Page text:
It would be impracticable within the limits of the present article to describe in detail the two extensive manufacturing establishments of this firm in Belfast and Dublin, or the modus operandi of the interesting process of the manufacturing, bottling, corking, wiring, and capsuling of these well-known and delicious beverages ; it must suffice to say that the works are the largest and most complete of their kind in the world, and the machinery and appliances are the best and most improved that skill, experience, and mechanical science have devised for the various operations.
Messrs. Cantrell & Cochrane have been represented in Glasgow for the past twenty-five years. Their Establishment, situated at 51 and 53, Surrey Street, consists of an extensive warehouse and a spacious suite of well-appointed offices and counting-house, and is under the able and energetic management of Mr. George Seth, who controls a very large and rapidly increasing business, having a first-class connection with all the leading hotels, clubs, restaurants, &c., both in this city and throughout the whole of Scotland, a large quantity also being shipped from here to all parts of the world.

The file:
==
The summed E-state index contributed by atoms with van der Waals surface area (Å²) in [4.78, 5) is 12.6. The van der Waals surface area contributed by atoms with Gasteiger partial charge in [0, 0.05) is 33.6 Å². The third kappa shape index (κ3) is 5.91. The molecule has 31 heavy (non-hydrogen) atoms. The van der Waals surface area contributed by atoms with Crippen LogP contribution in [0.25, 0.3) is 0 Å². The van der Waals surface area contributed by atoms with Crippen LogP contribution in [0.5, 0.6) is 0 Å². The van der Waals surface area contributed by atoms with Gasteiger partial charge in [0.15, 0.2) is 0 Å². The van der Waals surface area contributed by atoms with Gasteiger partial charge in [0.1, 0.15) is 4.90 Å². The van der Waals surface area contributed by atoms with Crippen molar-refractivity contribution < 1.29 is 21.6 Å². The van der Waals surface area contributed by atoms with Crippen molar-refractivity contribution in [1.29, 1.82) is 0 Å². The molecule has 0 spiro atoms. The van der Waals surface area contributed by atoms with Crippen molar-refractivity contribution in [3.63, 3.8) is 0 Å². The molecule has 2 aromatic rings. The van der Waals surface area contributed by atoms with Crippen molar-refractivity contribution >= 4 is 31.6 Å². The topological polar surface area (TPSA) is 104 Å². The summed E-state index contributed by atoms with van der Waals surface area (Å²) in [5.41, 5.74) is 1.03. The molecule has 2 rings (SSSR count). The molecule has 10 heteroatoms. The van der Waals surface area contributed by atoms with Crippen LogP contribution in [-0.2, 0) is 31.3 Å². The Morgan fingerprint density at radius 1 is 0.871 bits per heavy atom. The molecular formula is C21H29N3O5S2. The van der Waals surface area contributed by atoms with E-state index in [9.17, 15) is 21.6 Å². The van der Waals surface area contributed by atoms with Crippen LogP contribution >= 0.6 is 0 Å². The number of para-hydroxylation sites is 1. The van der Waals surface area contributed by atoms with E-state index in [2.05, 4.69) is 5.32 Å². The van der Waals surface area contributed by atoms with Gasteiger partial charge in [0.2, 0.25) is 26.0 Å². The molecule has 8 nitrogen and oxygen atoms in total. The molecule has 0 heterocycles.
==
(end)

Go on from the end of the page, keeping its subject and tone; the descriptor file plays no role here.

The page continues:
In the warehouse is a varied and valuable stock of the well-known beverages of this firm, including Ginger Ale, Lemonade, Royal Seltzer, Potass, Lithia Water ; also their specialities, as Aerated Sarsaparilla, Sparkling Montserrat, and Club Soda. This particular brand of Soda Water was specially recognised by H.R.H. the Prince of Wales, on the occasion of his recent visit to Dublin, who was greatly pleased with its refreshing and allaying qualities. The Club Soda was instrumental in obtaining for the firm the high honour of being appointed manufacturers of mineral waters to H.R.H. the Prince of Wales.